There was an interesting exchange yesterday in the BC Legislature between John Horgan and Christy Clark regarding the Vancouver housing market.
Mr. Horgan asked Clark several times to give her thoughts about, and plans to deal with the severe affordability problem. After several rounds of “we’re working on it, stay tuned”, Clark finally gave the following response.
The member asks: what about others, particularly Vancouverites, who are faced with this? I’ve given him my answer to that, but I will also say that affordability in the city of Vancouver is a major issue that we need to address. We need to attack it from a number of different fronts. We do need to be careful as we attack the issue, though, that we don’t go about reducing the equity that people have in their homes already. We need to make sure that the solutions we find for affordability across the board, particularly in Vancouver, aren’t ones that have unintended consequences that end up robbing people of equity that they’ve built up over the years.
This is not the first time Christy Clark has expressed a desire to see improved affordability in Vancouver — but without the “unintended consequences” of lower prices. I’m not sure why it’s so hard for her to understand that lower prices are the only real solution to the current problem.
On the other hand, if she somehow comes up with a way to lower housing prices without lowering housing prices, the Nobel Prize committee would probably be very interested in hearing about it.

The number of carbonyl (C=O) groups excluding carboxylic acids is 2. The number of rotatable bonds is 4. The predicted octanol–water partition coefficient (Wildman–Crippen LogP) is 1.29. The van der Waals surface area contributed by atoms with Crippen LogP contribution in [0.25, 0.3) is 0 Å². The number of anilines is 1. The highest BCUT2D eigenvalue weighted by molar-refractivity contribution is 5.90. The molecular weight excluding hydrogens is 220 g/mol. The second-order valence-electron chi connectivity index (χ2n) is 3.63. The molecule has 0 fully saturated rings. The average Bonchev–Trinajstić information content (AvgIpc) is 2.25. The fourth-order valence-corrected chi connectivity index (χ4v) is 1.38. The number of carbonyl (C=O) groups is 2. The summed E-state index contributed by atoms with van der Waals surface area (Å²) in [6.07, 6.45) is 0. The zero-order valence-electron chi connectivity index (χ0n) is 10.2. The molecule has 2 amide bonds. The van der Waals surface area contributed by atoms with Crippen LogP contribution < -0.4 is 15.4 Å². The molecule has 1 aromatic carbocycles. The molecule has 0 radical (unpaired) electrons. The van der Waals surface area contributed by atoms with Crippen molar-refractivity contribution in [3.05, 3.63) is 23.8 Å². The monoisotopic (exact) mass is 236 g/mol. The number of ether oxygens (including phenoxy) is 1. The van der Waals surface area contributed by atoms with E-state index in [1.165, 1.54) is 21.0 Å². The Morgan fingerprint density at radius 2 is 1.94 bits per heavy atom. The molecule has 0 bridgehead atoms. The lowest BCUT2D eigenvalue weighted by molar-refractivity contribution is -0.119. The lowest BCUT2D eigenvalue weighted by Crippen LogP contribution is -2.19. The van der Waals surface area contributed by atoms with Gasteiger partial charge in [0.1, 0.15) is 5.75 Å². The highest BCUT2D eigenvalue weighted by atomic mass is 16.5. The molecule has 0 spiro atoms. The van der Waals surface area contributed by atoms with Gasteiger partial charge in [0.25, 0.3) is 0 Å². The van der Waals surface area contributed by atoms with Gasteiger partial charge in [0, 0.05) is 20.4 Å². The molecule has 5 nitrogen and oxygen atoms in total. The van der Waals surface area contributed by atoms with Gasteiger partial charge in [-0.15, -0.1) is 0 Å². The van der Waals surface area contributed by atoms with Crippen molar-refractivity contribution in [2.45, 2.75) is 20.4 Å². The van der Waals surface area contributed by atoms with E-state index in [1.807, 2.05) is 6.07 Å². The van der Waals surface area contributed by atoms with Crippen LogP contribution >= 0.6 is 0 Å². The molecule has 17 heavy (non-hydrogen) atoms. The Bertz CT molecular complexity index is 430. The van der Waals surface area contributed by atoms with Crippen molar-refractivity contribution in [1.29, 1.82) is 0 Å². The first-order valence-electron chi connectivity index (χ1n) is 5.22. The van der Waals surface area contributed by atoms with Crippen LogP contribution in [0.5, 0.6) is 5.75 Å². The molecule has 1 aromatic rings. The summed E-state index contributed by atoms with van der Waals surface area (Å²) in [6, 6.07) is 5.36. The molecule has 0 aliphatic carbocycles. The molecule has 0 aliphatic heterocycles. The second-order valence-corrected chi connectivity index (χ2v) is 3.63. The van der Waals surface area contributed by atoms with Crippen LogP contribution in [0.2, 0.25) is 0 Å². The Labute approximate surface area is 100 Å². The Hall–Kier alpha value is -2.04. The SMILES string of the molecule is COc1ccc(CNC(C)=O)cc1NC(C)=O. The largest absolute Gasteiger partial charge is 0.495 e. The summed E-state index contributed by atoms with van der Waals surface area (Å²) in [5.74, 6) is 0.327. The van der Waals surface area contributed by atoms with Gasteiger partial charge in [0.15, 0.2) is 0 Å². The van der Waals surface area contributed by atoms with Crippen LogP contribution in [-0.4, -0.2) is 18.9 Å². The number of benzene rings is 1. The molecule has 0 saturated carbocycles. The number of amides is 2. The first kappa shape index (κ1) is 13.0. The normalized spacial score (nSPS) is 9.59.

Lower prices aren’t a solution either. If a house or condo has to be sold at a lower price than the builder will pay the trades less. So with 40% of the BC economy dependant on housing and real estate development than more affordable housing means less jobs.
As long as governments chase cash, scare us with electronic currencies and roll out bank bailins and negative interest rates then people will want to park money away from cash and banks
That drives money into quality real estate and stock markets. So London, NY and Vancouver real estate appreciates as does the German DAX and US Dow.
The problem is nowhere near as simple as you make it out to be.
True, there will be pain during a correction, as there always is, but the alternative is worse. I think the US housing market is much healthier thanks to their correction.
IMO, lower prices will be reflected in lower land values not lower wages. That’s what happened on the way up.